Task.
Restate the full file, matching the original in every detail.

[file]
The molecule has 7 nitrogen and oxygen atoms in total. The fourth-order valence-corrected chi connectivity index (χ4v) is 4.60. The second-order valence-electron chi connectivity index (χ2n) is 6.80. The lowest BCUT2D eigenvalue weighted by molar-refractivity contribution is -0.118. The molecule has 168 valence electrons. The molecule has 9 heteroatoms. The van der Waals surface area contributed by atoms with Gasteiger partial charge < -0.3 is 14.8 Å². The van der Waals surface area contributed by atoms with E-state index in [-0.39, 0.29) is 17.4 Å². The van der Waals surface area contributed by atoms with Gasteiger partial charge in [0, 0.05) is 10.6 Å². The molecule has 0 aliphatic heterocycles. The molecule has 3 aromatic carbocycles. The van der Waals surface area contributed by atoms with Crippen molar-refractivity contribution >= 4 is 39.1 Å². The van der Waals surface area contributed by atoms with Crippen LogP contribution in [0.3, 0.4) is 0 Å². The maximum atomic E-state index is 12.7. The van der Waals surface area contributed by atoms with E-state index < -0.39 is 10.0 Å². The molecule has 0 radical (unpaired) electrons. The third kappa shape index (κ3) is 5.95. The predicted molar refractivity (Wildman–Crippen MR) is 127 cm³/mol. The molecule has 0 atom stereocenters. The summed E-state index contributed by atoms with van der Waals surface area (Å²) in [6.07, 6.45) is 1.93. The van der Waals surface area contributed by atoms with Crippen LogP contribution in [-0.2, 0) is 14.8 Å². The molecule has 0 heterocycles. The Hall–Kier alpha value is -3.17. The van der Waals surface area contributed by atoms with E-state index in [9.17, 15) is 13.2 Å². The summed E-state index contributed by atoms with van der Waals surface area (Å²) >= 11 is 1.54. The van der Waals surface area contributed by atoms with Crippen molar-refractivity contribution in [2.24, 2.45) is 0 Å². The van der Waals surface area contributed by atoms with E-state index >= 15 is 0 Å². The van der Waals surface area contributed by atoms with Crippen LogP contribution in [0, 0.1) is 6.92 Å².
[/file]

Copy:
The molecule has 7 nitrogen and oxygen atoms in total. The fourth-order valence-corrected chi connectivity index (χ4v) is 4.60. The second-order valence-electron chi connectivity index (χ2n) is 6.80. The lowest BCUT2D eigenvalue weighted by molar-refractivity contribution is -0.118. The molecule has 168 valence electrons. The molecule has 9 heteroatoms. The van der Waals surface area contributed by atoms with Gasteiger partial charge < -0.3 is 14.8 Å². The van der Waals surface area contributed by atoms with E-state index in [-0.39, 0.29) is 17.4 Å². The van der Waals surface area contributed by atoms with Gasteiger partial charge in [0, 0.05) is 10.6 Å². The molecule has 0 aliphatic heterocycles. The molecule has 3 aromatic carbocycles. The van der Waals surface area contributed by atoms with Crippen molar-refractivity contribution >= 4 is 39.1 Å². The van der Waals surface area contributed by atoms with Crippen LogP contribution in [0.3, 0.4) is 0 Å². The maximum atomic E-state index is 12.7. The van der Waals surface area contributed by atoms with E-state index < -0.39 is 10.0 Å². The molecule has 0 radical (unpaired) electrons. The third kappa shape index (κ3) is 5.95. The predicted molar refractivity (Wildman–Crippen MR) is 127 cm³/mol. The molecule has 0 atom stereocenters. The summed E-state index contributed by atoms with van der Waals surface area (Å²) in [6.07, 6.45) is 1.93. The van der Waals surface area contributed by atoms with Crippen LogP contribution in [-0.2, 0) is 14.8 Å². The molecule has 0 heterocycles. The Hall–Kier alpha value is -3.17. The van der Waals surface area contributed by atoms with E-state index in [9.17, 15) is 13.2 Å². The summed E-state index contributed by atoms with van der Waals surface area (Å²) >= 11 is 1.54. The van der Waals surface area contributed by atoms with Crippen molar-refractivity contribution in [2.24, 2.45) is 0 Å². The van der Waals surface area contributed by atoms with E-state index >= 15 is 0 Å². The van der Waals surface area contributed by atoms with Crippen LogP contribution in [0, 0.1) is 6.92 Å².